From rut to rally.
The ETF that tracks retail's biggest names, the XRT, is up almost 4% for June, putting it on course for its best month since February. On Monday the XRT gained about 1%, lifted by names like Walmart, Dollar General and Costco, all of which hit multiyear highs.
Retail's June swing follows an abysmal May in which the ETF posted its worst month in more than a decade after shedding roughly 13%. Two experts say these stocks are now back in style, although they say investors should pick individual names rather than buying the space as a whole.
"What we like about it [Wayfair] is it has corrected since March," he said Monday on CNBC's "Trading Nation." "It's worked off those previously overbought conditions and now it's turning up from an important support level at $138," he noted after examining the charts, adding "we think this is a resumption of the stock's long-term uptrend."
Wald cautioned against buying the space as a whole since there's a big divergence between components within the XRT.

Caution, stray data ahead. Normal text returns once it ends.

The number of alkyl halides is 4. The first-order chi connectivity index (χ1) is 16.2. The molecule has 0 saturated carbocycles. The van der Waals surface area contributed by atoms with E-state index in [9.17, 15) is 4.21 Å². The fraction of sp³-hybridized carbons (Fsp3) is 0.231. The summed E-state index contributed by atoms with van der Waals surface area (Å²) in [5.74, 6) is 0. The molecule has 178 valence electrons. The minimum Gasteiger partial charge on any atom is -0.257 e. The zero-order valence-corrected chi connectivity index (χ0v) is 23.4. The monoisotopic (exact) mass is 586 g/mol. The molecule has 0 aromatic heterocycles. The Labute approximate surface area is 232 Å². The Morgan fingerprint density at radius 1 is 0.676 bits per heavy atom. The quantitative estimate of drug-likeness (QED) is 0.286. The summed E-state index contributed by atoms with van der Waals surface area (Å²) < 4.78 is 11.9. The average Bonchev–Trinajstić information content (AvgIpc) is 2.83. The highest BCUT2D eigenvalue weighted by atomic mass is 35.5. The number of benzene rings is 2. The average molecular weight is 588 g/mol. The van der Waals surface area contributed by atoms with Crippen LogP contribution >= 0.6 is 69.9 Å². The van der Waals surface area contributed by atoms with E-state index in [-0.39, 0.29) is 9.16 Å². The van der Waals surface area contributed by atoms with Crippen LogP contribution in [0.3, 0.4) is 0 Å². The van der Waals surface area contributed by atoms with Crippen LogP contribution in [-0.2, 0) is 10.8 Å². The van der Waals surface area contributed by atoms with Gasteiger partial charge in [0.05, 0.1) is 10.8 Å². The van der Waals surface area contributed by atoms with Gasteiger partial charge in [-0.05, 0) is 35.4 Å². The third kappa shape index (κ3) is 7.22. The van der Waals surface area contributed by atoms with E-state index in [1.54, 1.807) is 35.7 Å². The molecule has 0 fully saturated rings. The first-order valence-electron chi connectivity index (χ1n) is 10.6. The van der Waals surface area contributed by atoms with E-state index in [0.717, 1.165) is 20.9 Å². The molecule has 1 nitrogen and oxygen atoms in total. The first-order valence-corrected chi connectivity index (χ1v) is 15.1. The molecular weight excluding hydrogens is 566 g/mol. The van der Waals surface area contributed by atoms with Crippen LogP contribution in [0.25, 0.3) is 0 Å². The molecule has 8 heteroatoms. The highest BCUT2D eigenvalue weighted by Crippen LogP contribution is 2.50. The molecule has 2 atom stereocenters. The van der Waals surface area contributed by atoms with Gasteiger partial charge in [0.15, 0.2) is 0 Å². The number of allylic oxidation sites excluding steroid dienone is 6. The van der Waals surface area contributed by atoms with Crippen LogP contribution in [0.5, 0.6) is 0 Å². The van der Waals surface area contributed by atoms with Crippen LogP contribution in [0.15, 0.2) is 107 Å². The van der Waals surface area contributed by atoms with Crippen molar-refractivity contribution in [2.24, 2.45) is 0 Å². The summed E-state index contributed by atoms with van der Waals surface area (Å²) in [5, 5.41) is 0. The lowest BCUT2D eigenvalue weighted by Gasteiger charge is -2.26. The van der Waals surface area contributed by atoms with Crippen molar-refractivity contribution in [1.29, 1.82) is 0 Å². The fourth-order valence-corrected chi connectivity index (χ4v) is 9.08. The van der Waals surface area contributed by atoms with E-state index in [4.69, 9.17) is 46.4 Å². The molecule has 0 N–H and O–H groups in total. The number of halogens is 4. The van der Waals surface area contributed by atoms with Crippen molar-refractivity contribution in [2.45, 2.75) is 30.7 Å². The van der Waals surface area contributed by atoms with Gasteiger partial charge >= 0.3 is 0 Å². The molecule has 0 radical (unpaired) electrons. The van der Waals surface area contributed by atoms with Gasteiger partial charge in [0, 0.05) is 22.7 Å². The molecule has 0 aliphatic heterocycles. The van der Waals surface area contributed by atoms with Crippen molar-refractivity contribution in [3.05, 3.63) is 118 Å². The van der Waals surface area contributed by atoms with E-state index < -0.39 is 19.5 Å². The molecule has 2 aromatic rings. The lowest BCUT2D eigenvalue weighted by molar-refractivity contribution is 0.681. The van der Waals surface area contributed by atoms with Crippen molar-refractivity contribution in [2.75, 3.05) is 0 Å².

"I think you still want to be selective, especially when you consider that the equal-weighted retail SPDR XRT is coming off its lowest relative level versus the S&P since the start of the bull market back in March of 2009," he said.
While Amazon and its e-commerce competitors may seem unstoppable, BK Asset Management's Boris Schlossberg argues that the space may actually have reached overcrowded levels, and that investors should instead focus on physical retailers and the experiential aspect of shopping they offer.
Specifically, he likes Ollie's Bargain Outlet as a long-term play, since it provides the hunt and surprise satisfaction element of in-person shopping.
"They basically have the huge advantage of surprise and discovery that's impossible to replicate in e-commerce," he said, adding that they're a "very small company" with "plenty of room to grow."
Shares of the retailer have gained about 45% this year and are sitting about 6% below last month's all-time intraday high of $103.03.
"I think the problem with e-commerce is that it's going to be this inexorable move towards efficiency, toward one-day delivery, instant gratification. That means massive infrastructure spend. Everyone's going to compete, and it's going to be more expensive for all of them," he said. "I think the e-commerce space is going to actually get ground down by competition."
Ollie's has a $6 billion market cap and is trading at 42 times forward earnings.